“…so basically we have to assume that the next one could be more devastating and possibly even more transmissible, so there are a few things that we won’t be re-activating. Drinking fountains really shouldn’t have been a thing in this century even before this, and every public event is going to have its seating capacity reduced so that people are about 2/3 of a yard apart, but the one that might be the most challenging is that we don’t really see a good way to justify reopening at least the majority of public restrooms. Aside from the aforesaid water fountains, there’s nothing quite as almost-well-designed to take microorganisms from one unwashed body part, to a surface that they can probably survive upon long enough to be a problem, to ­another unwashed body part. And while we’re sure most people will be washing any hands that brush even just the skin parts of their bottom well before touching their face—well, that’s still an area with an orifice.

“Closing…public…restrooms.” The first word had been started by both of us simultaneously; I’d backed off because even if Dad was gone the fear of ever being the one to interrupt that he’d driven into me by all means other than physical beating lived on and Mom had finished it.


“I like the tone of that ‘yes’ even less than I liked the words of the sentence before it. What are you still not telling me?” I was very glad at this point that I was in the living room and Mom was up in the loft with her desktop computer so she couldn’t focus her glare on a target—like me.

“We—can’t allow anyone out long enough that they would otherwise need to use a public toilet, Sandra. You’re officially allowed out on the streets, but your Committee app will report when you leave the house and when you return, and if it’s greater than four hours, we’ll arrest you for public endangerment once you get home because there’s no healthy way to hold things in for—well, really, for even three-quarters of that time”.

“There has to be a way around that. That doesn’t even let most people return to work outside of their homes.”

“We’re working on that. We should have the details on the plan for that by the end of the month—May, I mean, not April, since the end of that is today!”
OK, so I was wrong about the “computer” part. First time for everything; “I’m not psychic! I’m only possibly psycho!” I muttered as we closed the lines.

It wasn’t the worst day in April, but that April 30[SUP]th[/SUP] may have been the worst birthday the family had had in April, and Dad had just fallen short of even reaching his 71[SUP]st[/SUP]—on the 16[SUP]th[/SUP]—when he gagged his last on the 12[SUP]th[/SUP], so that one hadn’t been great either (there weren’t too many non-2020 competitors for the title). Yay, finally allowed out!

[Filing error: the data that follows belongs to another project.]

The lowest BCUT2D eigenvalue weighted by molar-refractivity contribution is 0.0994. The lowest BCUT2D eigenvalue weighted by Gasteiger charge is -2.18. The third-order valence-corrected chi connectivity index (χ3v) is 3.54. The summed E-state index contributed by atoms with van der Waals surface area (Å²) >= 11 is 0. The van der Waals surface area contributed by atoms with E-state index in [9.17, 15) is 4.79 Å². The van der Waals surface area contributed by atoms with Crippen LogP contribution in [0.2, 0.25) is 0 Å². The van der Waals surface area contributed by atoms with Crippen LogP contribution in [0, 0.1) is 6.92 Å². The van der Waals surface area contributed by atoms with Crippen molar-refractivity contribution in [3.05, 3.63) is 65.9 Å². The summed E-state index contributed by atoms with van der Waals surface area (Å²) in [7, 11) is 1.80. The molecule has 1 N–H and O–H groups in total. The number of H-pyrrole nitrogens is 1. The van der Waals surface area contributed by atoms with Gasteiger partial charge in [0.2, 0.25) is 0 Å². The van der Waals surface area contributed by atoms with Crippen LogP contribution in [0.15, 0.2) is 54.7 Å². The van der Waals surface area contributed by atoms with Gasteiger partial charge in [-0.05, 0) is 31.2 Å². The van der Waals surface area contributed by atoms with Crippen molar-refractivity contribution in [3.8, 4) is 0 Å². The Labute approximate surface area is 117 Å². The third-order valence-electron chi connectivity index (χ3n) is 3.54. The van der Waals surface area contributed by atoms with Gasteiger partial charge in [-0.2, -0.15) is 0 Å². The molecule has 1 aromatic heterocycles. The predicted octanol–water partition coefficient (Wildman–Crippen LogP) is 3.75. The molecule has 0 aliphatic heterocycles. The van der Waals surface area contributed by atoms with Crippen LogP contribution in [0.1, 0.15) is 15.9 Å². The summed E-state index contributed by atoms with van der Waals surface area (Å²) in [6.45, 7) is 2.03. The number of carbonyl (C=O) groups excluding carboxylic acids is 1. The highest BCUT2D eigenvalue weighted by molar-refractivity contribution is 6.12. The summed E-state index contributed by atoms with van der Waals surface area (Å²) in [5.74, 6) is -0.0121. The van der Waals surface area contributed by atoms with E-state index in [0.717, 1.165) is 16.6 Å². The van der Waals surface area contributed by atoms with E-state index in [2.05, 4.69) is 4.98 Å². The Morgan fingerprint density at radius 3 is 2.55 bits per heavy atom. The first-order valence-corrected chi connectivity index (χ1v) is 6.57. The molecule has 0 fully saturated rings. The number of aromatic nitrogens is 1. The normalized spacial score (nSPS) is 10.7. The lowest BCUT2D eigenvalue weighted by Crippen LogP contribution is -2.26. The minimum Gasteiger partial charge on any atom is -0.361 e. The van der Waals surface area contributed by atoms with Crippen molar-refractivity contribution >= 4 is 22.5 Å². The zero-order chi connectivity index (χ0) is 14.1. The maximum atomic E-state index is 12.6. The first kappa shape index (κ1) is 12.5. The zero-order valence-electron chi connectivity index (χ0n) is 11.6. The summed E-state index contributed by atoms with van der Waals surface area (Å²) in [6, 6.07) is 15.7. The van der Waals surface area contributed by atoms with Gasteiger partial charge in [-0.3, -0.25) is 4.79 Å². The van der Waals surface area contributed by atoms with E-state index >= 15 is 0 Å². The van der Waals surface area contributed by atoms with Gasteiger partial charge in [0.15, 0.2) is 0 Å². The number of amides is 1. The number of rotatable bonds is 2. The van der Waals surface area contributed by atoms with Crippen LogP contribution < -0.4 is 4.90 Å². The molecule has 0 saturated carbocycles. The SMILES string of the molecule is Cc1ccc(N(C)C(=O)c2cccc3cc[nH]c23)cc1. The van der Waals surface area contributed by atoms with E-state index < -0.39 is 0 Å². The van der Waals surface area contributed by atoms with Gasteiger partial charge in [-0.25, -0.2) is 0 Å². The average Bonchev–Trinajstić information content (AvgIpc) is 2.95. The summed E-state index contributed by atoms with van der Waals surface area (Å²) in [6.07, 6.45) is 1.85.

Boo, under nearly as tough restrictions as the DUI conviction Dad had been railroaded into, partly because the deputies came out for his last name long before they could have seen his blue eyes, just as the crisis started–for his actions last October! Happy birthday, Sandra Babakolas! Let’s see how we can top this when yours rolls around in three weeks, Laura! -----

So the 21[SUP]st[/SUP] rolled around with the restrictions still in place—and with me, in particular, having nearly run afoul of them about four times, because once I’m out at one store, I prefer to try to hit most of them, and back then I additionally preferred to do the Wal-Mart and the Super Target both on foot from the end of one’s parking lot furthest from the other—they were only a suburban mega-block apart, each on the west side of the power center that takes up a half-mile each direction, and you need to get your walkies in somewhere when your active hours don’t match up with the dog’s! Besides, the Target in particular was a Pokestop. ‘Course, so was the Safeway about ¾ of a mile, and the wrong side of a wide gulch, north of the Wal-Mart, but still. I wanted my Target run anyway, if just to check if the deli had made a wrap instead of just croissants and normal sandwiches for the first time in four months. Always managed to get in just under the wire, though, even if both Mom and Kyla were glaring at me each time.

I was sitting at my laptop, its internal fan being worked so hard that I was reminded of about row 20 inside a climbing 727 (yes, I’ve actually heard that sound. Yes, I know that makes me middle-aged if not old even in 2020. Shut UP!), when the app alert chirped on my iPhone. Evil things, state-mandated apps. Even more so when they have a unique and unchangeable alert so you have no choice but to look in immediately. In this case, it was ordering me to open it and make contact with Kyla immediately, so I did (though I pointedly set it to “voice” rather than “video”.)